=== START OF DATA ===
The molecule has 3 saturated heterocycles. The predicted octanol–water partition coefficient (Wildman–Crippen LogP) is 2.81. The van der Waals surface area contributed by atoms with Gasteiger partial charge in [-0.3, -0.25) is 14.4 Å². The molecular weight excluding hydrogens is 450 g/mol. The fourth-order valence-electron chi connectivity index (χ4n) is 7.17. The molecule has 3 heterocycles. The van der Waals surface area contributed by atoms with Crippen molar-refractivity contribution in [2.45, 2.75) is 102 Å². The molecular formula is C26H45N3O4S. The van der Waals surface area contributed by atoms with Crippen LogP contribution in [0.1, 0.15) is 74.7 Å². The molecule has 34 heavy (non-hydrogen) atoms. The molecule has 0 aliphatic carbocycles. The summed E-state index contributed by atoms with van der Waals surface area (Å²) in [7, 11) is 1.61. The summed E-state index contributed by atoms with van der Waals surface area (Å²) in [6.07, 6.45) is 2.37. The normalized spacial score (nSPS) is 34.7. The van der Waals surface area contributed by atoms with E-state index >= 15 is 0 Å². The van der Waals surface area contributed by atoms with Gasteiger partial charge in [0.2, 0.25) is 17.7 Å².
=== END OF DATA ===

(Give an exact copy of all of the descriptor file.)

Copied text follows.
The molecule has 3 saturated heterocycles. The predicted octanol–water partition coefficient (Wildman–Crippen LogP) is 2.81. The van der Waals surface area contributed by atoms with Gasteiger partial charge in [-0.3, -0.25) is 14.4 Å². The molecular weight excluding hydrogens is 450 g/mol. The fourth-order valence-electron chi connectivity index (χ4n) is 7.17. The molecule has 3 heterocycles. The van der Waals surface area contributed by atoms with Crippen molar-refractivity contribution in [2.45, 2.75) is 102 Å². The molecular formula is C26H45N3O4S. The van der Waals surface area contributed by atoms with Crippen LogP contribution in [0.1, 0.15) is 74.7 Å². The molecule has 34 heavy (non-hydrogen) atoms. The molecule has 0 aliphatic carbocycles. The summed E-state index contributed by atoms with van der Waals surface area (Å²) in [7, 11) is 1.61. The summed E-state index contributed by atoms with van der Waals surface area (Å²) in [6.07, 6.45) is 2.37. The normalized spacial score (nSPS) is 34.7. The van der Waals surface area contributed by atoms with E-state index >= 15 is 0 Å². The van der Waals surface area contributed by atoms with Gasteiger partial charge in [0.2, 0.25) is 17.7 Å².